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Eythorne’s Christmas Carol

“While shepherds watched their flocks” is a traditional Christmas carol describing the Annunciation to the Shepherds, with words attributed to Irish hymnist, lyricist and England’s Poet Laureate Nahum Tate. Nahum Tate was born in Dublin and graduated from Trinity College, Dublin, B.A. 1672. He lacked great talent but wrote much for the stage, adapting other men’s work. Poverty stricken throughout much of his life, he died in the Mint at Southwark, where he had taken refuge from his creditors, on 12th August 1715.
“While Shepherds Watched” was the only Christmas hymn to be approved by the Church of England in the 18th century and this allowed it to be disseminated across the country with the Book of Common Prayer. First published in 1662 it remains the authorised liturgical book (Service Book) of the Church of England and other Anglican bodies around the world. The reason why “While Shepherds Watched” was the only Christmas Carol approved by the church was that most carols, which had roots in folk music, were considered too secular (that is not specifically religious) and thus not used in church services until the end of the 18th century. As a result of its approved status, many tunes have been associated with this carol (it has been said that there are more than 300 in the UK alone).
One such variation is that of “Eythorne”, to a tune written by Thomas Clark of Canterbury. The carol is found in the manuscripts of 1856 of the Hope Chapel Methodist Church, Thorpe Hesley, as “Eyethorne”. This music for this version is shown in the following link: –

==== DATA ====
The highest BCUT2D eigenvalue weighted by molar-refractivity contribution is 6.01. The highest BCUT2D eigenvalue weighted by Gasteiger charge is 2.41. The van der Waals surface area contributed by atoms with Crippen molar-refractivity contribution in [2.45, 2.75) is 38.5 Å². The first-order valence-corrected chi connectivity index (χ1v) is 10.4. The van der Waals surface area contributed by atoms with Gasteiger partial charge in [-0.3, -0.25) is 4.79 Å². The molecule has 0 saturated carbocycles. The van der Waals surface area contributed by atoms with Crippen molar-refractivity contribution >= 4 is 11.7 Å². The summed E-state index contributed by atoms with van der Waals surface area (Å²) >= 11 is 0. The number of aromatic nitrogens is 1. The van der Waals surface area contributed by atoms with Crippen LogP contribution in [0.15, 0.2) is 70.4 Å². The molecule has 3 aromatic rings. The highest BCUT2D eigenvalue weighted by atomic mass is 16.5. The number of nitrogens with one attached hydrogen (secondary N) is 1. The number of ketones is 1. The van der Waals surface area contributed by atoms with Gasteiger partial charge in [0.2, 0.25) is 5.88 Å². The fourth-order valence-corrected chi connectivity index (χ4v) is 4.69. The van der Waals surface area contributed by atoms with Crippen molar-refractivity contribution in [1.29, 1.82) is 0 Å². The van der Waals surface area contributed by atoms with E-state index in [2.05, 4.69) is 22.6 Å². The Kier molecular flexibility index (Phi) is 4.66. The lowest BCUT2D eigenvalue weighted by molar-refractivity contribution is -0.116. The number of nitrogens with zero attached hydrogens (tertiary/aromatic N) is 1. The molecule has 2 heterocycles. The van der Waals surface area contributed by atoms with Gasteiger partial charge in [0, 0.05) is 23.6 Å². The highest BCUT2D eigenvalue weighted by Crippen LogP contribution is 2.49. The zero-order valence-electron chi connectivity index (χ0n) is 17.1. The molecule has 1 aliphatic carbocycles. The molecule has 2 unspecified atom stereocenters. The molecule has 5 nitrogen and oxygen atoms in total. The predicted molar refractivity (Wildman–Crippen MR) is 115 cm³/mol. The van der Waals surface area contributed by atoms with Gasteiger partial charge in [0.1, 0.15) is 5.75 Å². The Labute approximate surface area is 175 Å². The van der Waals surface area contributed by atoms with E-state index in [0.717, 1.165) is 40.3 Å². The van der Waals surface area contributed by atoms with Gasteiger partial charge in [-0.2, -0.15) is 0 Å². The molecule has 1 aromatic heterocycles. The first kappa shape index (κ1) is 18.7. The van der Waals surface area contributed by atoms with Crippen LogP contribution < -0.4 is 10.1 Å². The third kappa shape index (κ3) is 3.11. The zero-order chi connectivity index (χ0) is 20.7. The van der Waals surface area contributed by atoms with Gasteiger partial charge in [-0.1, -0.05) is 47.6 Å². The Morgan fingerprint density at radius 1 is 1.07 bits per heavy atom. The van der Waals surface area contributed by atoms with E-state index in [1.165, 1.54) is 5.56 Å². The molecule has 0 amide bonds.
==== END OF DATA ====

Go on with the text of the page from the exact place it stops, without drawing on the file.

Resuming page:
Eythorn-melody-MASTER-Bb-14-Dec-19.pdf (singdanceandplay.net)
The carol is now traditionally sung to the tune known as “Winchester Old” (initially simply “Winchester”), originally published in Este’s psalter The Whole Book of Psalms from 1592.
The Eythorne version of the carol can be heard on YouTube here: –
Eythorne – YouTube
or just the tune here: –
EYTHORNE – Jubilate
Another Thomas Clark composition is the tune Cranbrook, written in 1805 also used as a tune for “While Shepherds Watched” It is now better known as the tune to “Ilkely Moor Baht’at”.
Thomas Clark (1775–1859) was a Canterbury shoemaker (cordwainer) and a prolific composer of West Gallery Music especially for the Nonconformist churches of the South East of England. West Gallery Music, also known as Georgian psalmody, refers to the sacred music (metrical psalms, with a few hymns and anthems) sung and played in parish churches, as well as nonconformist chapels, from 1700 to around 1850.
Thomas Clark’s obituary, published on p448 of The Christian Reformer or Unitarian Magazine and Review in 1859 (vol. 15) reads:
May 30, at Canterbury, aged 84, Mr. THOMAS CLARK, well known throughout the Nonconformist body, and beyond it, as a composer of sacred music. He was by trade a shoemaker, and worked at his business till about twenty years since. He had received but a scanty education, but was an incessant reader, especially in history and theology. Both his taste and his passion for music were extraordinary. While hammering at the lapstone or lying awake in the night, melodies were suggested to him which, casting aside the implements of his trade or leaping directly out of bed, he at once committed to paper, and added the harmonies when he had greater leisure. It would almost seem as if this love for one of the most delightful of all arts, and capability of excelling in it, were literally born with him; for he never received a lesson on the theory of music in his life. He published at various times nearly twenty volumes of anthems and hymns, besides editing various collections; and has left behind him a great store of MS music, among which it is not unlikely that some of his best compositions may be found. In private as in public life, Mr. Clark bore a blameless character; and died with the respect, not only of his co-religionists, but of all his fellow-citizens. He was a member of the Unitarian congregation assembling in the Blackfriars’ Chapel, Canterbury, where he had conducted the music for more than half a century.

Vince Croud

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